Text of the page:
5 Reasons to Ditch the Stigma of “Working From Home”

Until recently, working from home was often met with rolled eyes or laughter. If you were “working from home” (quotes included), it meant you were intentionally slacking off. Accordingly, remote work developed a negative reputation—a stigma—that still persists today, preventing thousands of companies and millions of employees from reaping the benefits.

The Modern Era

All of this is not to say that working from home is a perfect setup, but modern technology and capabilities have evolved to make working from home much more practical, measurable, and useful for both individuals and businesses. Consider these five solid reasons why the stigma of “working from home” needs to die:

1. Working from home objectively increases worker productivity. The numbers are in: working from home actually increases productivity. In a commonly cited study featuring Chinese workers at a call center, worker productivity actually went up when tasked with the same responsibilities in a home environment. What, exactly, is the root cause of this increase? It’s one of the few flaws of the study. It could be that there are fewer distractions, or that workers have more time flexibility to work how they want to work, or that they simply liked the privilege and worked extra hard to increase the likelihood of keeping it. There’s also a chance that this productivity increase is only limited to certain industries or certain demographics. That being admitted, there’s strong evidence that supports working from home as a measure to increase productivity, rather than decrease it.

2. Remote work saves on office expenses. How much does it cost to keep your office up and running? Depending on your size and location, it probably costs at least a few thousand dollars in rent and another few thousand dollars in utilities every month—probably in the tens of thousands. Imagine if you could downsize to half that size, or decrease your utility spending by a third. Letting your employees work from home, even occasionally, can help relieve your company of the burden of those expenses.

3. Modern tech allows you to track mobile activity. If you’re worried about how your employees might use mobile technology off the premises, or you need more data about employee time, there are plenty of solutions that allow you to track and analyze these figures. Mobile device management is a wide and growing field, and can help you better understand how your employees use mobile devices – and can enable them to get more done.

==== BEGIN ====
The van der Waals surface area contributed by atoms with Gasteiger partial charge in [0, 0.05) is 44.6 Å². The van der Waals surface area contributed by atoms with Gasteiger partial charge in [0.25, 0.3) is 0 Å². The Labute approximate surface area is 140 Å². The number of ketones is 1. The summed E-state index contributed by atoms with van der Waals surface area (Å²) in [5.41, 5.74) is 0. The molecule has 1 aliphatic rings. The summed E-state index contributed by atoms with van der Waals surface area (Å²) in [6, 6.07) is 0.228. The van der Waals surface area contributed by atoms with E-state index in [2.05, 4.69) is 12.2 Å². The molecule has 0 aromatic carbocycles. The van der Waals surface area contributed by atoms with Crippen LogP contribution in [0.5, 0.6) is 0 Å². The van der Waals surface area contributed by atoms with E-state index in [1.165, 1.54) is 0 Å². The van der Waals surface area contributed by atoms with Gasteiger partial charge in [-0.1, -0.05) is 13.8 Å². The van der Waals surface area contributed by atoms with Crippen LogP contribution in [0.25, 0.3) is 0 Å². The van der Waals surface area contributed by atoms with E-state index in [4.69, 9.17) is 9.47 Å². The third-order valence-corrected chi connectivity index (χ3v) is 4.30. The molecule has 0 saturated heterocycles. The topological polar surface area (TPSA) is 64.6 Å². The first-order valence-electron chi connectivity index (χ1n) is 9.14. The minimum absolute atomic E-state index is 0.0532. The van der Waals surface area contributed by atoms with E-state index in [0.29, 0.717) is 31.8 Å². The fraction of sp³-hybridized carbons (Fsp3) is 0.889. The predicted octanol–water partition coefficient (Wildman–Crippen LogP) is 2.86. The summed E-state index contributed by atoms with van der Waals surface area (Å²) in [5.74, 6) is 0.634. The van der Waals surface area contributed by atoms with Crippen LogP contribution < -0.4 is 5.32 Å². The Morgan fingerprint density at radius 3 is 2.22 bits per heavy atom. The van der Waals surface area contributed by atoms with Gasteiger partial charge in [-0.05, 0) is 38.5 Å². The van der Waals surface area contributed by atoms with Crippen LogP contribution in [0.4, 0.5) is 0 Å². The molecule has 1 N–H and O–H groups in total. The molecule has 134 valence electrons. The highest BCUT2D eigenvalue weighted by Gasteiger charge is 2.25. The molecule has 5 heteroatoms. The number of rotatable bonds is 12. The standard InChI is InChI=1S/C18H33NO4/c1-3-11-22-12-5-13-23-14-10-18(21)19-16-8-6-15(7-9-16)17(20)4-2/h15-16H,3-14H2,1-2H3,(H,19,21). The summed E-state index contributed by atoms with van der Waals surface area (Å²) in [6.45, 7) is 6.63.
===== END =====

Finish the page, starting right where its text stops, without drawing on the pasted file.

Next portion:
4. Communications technology is multifaceted and ubiquitous. Lack of communication is sometimes seen as a drawback of working from home, but consider all the forms of communications technology that currently exist. Phone calls, conference calls, emails, instant messages, social media, video chats, and text messages are just a handful of examples. The truth is, you can connect with your remote workers instantaneously—maybe even faster than you could if they were in the office with you.

5. Employee satisfaction is important. Don’t forget about the effects remote working can have on your employee morale. Working from home is a mixed bag, but allowing your workers just a handful of work-from-home opportunities can increase overall satisfaction and reduce turnover.

This means you’ll save the time and money of finding new candidates, develop stronger talent from within the company, and make any new recruiting efforts easier, all at the same time. Not to mention, happier workers are more productive workers, and they’ll stay more loyal to your company.

You might be saying to yourself, “Yes, these reasons make sense, but I can’t just abandon my office to have everyone working from home.” Fortunately, you don’t have to do it this way. In fact, just offering one or two remote work days a month, per employee, can have a significant effect on your bottom line.

If you like what you see, you can scale from there. Remote work isn’t an all-or-nothing strategy, nor is it an absolute necessity, but it can help improve your business, and it shouldn’t be treated as an excuse to get out of work.